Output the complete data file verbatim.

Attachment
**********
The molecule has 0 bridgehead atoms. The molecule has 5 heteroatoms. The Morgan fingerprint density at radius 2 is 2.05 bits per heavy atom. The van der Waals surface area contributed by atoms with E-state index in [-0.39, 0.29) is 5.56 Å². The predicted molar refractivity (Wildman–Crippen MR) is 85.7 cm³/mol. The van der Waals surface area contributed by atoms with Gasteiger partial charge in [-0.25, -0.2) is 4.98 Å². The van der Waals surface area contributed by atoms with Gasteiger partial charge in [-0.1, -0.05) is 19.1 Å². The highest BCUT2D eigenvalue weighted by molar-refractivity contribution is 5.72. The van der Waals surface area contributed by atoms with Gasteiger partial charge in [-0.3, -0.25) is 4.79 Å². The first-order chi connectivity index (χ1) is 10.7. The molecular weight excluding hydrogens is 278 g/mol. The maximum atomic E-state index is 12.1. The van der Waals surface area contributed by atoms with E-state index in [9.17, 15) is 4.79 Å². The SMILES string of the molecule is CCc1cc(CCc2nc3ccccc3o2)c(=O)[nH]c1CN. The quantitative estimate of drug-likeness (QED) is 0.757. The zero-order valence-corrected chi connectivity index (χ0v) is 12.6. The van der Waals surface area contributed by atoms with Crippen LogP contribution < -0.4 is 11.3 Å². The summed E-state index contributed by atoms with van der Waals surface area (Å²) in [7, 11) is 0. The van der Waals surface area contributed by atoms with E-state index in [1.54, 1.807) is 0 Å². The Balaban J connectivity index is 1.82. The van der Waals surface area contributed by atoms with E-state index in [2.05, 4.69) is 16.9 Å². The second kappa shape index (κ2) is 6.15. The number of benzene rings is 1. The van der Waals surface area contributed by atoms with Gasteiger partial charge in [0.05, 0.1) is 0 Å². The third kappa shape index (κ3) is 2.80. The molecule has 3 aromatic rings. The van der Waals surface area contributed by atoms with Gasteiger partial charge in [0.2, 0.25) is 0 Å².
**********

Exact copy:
The molecule has 0 bridgehead atoms. The molecule has 5 heteroatoms. The Morgan fingerprint density at radius 2 is 2.05 bits per heavy atom. The van der Waals surface area contributed by atoms with E-state index in [-0.39, 0.29) is 5.56 Å². The predicted molar refractivity (Wildman–Crippen MR) is 85.7 cm³/mol. The van der Waals surface area contributed by atoms with Gasteiger partial charge in [-0.25, -0.2) is 4.98 Å². The van der Waals surface area contributed by atoms with Gasteiger partial charge in [-0.1, -0.05) is 19.1 Å². The highest BCUT2D eigenvalue weighted by molar-refractivity contribution is 5.72. The van der Waals surface area contributed by atoms with Gasteiger partial charge in [-0.3, -0.25) is 4.79 Å². The first-order chi connectivity index (χ1) is 10.7. The molecular weight excluding hydrogens is 278 g/mol. The maximum atomic E-state index is 12.1. The van der Waals surface area contributed by atoms with E-state index in [9.17, 15) is 4.79 Å². The SMILES string of the molecule is CCc1cc(CCc2nc3ccccc3o2)c(=O)[nH]c1CN. The quantitative estimate of drug-likeness (QED) is 0.757. The zero-order valence-corrected chi connectivity index (χ0v) is 12.6. The van der Waals surface area contributed by atoms with Crippen LogP contribution < -0.4 is 11.3 Å². The summed E-state index contributed by atoms with van der Waals surface area (Å²) in [7, 11) is 0. The van der Waals surface area contributed by atoms with E-state index in [1.54, 1.807) is 0 Å². The Balaban J connectivity index is 1.82. The van der Waals surface area contributed by atoms with E-state index in [2.05, 4.69) is 16.9 Å². The second kappa shape index (κ2) is 6.15. The number of benzene rings is 1. The van der Waals surface area contributed by atoms with Gasteiger partial charge in [0.05, 0.1) is 0 Å². The third kappa shape index (κ3) is 2.80. The molecule has 3 aromatic rings. The van der Waals surface area contributed by atoms with Gasteiger partial charge in [0.2, 0.25) is 0 Å².